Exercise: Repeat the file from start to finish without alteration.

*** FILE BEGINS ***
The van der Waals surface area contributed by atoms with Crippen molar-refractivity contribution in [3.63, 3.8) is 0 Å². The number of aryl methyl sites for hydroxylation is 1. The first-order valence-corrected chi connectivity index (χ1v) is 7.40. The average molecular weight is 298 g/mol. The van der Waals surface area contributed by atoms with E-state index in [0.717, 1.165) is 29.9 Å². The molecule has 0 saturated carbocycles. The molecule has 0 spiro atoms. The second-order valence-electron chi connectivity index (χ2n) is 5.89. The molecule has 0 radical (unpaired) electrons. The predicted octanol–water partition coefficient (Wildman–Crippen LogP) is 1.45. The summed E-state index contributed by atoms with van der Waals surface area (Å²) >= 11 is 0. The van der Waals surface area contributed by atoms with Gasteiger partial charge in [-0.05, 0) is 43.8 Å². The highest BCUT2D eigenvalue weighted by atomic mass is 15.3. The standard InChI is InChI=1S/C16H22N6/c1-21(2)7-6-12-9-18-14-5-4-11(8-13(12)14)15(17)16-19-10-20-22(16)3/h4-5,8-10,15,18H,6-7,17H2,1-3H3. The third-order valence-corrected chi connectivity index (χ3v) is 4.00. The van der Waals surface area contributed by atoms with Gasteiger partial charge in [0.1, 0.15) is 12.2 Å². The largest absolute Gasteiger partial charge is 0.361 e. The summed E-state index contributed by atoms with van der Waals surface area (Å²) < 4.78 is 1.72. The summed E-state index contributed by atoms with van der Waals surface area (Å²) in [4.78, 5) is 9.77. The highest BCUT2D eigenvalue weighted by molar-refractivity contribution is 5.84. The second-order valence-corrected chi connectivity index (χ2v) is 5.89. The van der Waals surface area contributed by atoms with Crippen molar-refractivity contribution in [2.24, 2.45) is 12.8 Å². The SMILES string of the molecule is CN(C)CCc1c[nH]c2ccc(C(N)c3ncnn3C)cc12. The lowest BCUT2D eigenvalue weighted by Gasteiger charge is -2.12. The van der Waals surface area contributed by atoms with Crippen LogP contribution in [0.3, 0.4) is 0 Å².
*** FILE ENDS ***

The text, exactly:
The van der Waals surface area contributed by atoms with Crippen molar-refractivity contribution in [3.63, 3.8) is 0 Å². The number of aryl methyl sites for hydroxylation is 1. The first-order valence-corrected chi connectivity index (χ1v) is 7.40. The average molecular weight is 298 g/mol. The van der Waals surface area contributed by atoms with E-state index in [0.717, 1.165) is 29.9 Å². The molecule has 0 saturated carbocycles. The molecule has 0 spiro atoms. The second-order valence-electron chi connectivity index (χ2n) is 5.89. The molecule has 0 radical (unpaired) electrons. The predicted octanol–water partition coefficient (Wildman–Crippen LogP) is 1.45. The summed E-state index contributed by atoms with van der Waals surface area (Å²) >= 11 is 0. The van der Waals surface area contributed by atoms with Gasteiger partial charge in [-0.05, 0) is 43.8 Å². The highest BCUT2D eigenvalue weighted by atomic mass is 15.3. The standard InChI is InChI=1S/C16H22N6/c1-21(2)7-6-12-9-18-14-5-4-11(8-13(12)14)15(17)16-19-10-20-22(16)3/h4-5,8-10,15,18H,6-7,17H2,1-3H3. The third-order valence-corrected chi connectivity index (χ3v) is 4.00. The van der Waals surface area contributed by atoms with Gasteiger partial charge in [0.1, 0.15) is 12.2 Å². The largest absolute Gasteiger partial charge is 0.361 e. The summed E-state index contributed by atoms with van der Waals surface area (Å²) < 4.78 is 1.72. The summed E-state index contributed by atoms with van der Waals surface area (Å²) in [4.78, 5) is 9.77. The highest BCUT2D eigenvalue weighted by molar-refractivity contribution is 5.84. The second-order valence-corrected chi connectivity index (χ2v) is 5.89. The van der Waals surface area contributed by atoms with Crippen molar-refractivity contribution in [2.24, 2.45) is 12.8 Å². The SMILES string of the molecule is CN(C)CCc1c[nH]c2ccc(C(N)c3ncnn3C)cc12. The lowest BCUT2D eigenvalue weighted by Gasteiger charge is -2.12. The van der Waals surface area contributed by atoms with Crippen LogP contribution in [0.3, 0.4) is 0 Å².